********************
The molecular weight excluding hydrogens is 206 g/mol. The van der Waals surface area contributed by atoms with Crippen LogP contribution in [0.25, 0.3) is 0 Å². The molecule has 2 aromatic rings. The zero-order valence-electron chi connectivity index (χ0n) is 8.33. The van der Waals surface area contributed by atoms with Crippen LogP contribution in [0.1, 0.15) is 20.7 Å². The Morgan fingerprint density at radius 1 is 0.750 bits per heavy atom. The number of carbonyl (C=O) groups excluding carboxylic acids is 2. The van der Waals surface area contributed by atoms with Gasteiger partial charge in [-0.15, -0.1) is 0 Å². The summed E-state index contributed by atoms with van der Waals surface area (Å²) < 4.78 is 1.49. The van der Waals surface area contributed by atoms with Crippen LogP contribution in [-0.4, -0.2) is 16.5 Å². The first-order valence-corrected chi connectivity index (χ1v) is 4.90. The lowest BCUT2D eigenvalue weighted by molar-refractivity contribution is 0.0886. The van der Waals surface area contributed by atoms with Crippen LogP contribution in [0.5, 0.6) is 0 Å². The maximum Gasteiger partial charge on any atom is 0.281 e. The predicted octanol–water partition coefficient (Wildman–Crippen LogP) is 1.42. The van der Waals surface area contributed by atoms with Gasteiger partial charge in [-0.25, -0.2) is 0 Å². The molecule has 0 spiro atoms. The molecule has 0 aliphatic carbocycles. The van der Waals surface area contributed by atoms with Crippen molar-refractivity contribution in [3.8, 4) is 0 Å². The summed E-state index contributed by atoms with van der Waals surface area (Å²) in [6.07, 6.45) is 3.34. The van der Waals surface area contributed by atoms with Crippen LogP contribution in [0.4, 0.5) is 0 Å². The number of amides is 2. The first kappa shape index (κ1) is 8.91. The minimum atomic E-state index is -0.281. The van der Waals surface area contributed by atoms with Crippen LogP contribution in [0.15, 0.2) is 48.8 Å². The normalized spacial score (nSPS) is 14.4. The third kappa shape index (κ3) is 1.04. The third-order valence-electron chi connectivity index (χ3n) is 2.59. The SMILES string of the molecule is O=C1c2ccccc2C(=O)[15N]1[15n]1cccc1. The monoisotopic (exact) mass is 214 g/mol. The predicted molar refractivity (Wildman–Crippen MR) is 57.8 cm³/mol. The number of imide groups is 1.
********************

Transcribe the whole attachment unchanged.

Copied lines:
The molecular weight excluding hydrogens is 206 g/mol. The van der Waals surface area contributed by atoms with Crippen LogP contribution in [0.25, 0.3) is 0 Å². The molecule has 2 aromatic rings. The zero-order valence-electron chi connectivity index (χ0n) is 8.33. The van der Waals surface area contributed by atoms with Crippen LogP contribution in [0.1, 0.15) is 20.7 Å². The Morgan fingerprint density at radius 1 is 0.750 bits per heavy atom. The number of carbonyl (C=O) groups excluding carboxylic acids is 2. The van der Waals surface area contributed by atoms with Gasteiger partial charge in [-0.15, -0.1) is 0 Å². The summed E-state index contributed by atoms with van der Waals surface area (Å²) < 4.78 is 1.49. The van der Waals surface area contributed by atoms with Crippen LogP contribution in [-0.4, -0.2) is 16.5 Å². The first-order valence-corrected chi connectivity index (χ1v) is 4.90. The lowest BCUT2D eigenvalue weighted by molar-refractivity contribution is 0.0886. The van der Waals surface area contributed by atoms with Crippen LogP contribution in [0.5, 0.6) is 0 Å². The maximum Gasteiger partial charge on any atom is 0.281 e. The predicted octanol–water partition coefficient (Wildman–Crippen LogP) is 1.42. The van der Waals surface area contributed by atoms with Gasteiger partial charge in [-0.25, -0.2) is 0 Å². The molecule has 0 spiro atoms. The molecule has 0 aliphatic carbocycles. The van der Waals surface area contributed by atoms with Crippen molar-refractivity contribution in [3.8, 4) is 0 Å². The summed E-state index contributed by atoms with van der Waals surface area (Å²) in [6.07, 6.45) is 3.34. The van der Waals surface area contributed by atoms with Crippen LogP contribution in [0.4, 0.5) is 0 Å². The number of amides is 2. The first kappa shape index (κ1) is 8.91. The minimum atomic E-state index is -0.281. The van der Waals surface area contributed by atoms with Crippen LogP contribution in [0.15, 0.2) is 48.8 Å². The normalized spacial score (nSPS) is 14.4. The third kappa shape index (κ3) is 1.04. The third-order valence-electron chi connectivity index (χ3n) is 2.59. The SMILES string of the molecule is O=C1c2ccccc2C(=O)[15N]1[15n]1cccc1. The monoisotopic (exact) mass is 214 g/mol. The predicted molar refractivity (Wildman–Crippen MR) is 57.8 cm³/mol. The number of imide groups is 1.